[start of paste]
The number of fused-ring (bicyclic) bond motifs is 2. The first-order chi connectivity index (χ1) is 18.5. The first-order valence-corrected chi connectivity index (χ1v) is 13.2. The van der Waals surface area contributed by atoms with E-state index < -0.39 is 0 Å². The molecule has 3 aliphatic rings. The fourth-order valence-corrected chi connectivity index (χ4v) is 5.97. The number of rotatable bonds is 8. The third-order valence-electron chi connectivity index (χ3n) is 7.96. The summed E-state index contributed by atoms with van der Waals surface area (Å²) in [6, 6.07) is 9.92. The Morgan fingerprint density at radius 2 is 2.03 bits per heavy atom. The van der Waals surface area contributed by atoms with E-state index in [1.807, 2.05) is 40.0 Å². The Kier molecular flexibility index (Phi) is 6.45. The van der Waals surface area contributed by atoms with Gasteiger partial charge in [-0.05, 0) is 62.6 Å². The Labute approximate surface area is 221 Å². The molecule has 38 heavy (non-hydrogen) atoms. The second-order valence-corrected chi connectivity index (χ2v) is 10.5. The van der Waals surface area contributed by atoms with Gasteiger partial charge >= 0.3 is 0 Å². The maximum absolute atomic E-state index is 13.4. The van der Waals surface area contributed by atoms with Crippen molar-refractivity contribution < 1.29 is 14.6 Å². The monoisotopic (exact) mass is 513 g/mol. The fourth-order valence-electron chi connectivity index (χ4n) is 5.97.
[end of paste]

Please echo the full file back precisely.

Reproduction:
The number of fused-ring (bicyclic) bond motifs is 2. The first-order chi connectivity index (χ1) is 18.5. The first-order valence-corrected chi connectivity index (χ1v) is 13.2. The van der Waals surface area contributed by atoms with E-state index < -0.39 is 0 Å². The molecule has 3 aliphatic rings. The fourth-order valence-corrected chi connectivity index (χ4v) is 5.97. The number of rotatable bonds is 8. The third-order valence-electron chi connectivity index (χ3n) is 7.96. The summed E-state index contributed by atoms with van der Waals surface area (Å²) in [6, 6.07) is 9.92. The Morgan fingerprint density at radius 2 is 2.03 bits per heavy atom. The van der Waals surface area contributed by atoms with E-state index in [1.807, 2.05) is 40.0 Å². The Kier molecular flexibility index (Phi) is 6.45. The van der Waals surface area contributed by atoms with Gasteiger partial charge in [-0.05, 0) is 62.6 Å². The Labute approximate surface area is 221 Å². The molecule has 38 heavy (non-hydrogen) atoms. The second-order valence-corrected chi connectivity index (χ2v) is 10.5. The van der Waals surface area contributed by atoms with Gasteiger partial charge >= 0.3 is 0 Å². The maximum absolute atomic E-state index is 13.4. The van der Waals surface area contributed by atoms with Crippen molar-refractivity contribution < 1.29 is 14.6 Å². The monoisotopic (exact) mass is 513 g/mol. The fourth-order valence-electron chi connectivity index (χ4n) is 5.97.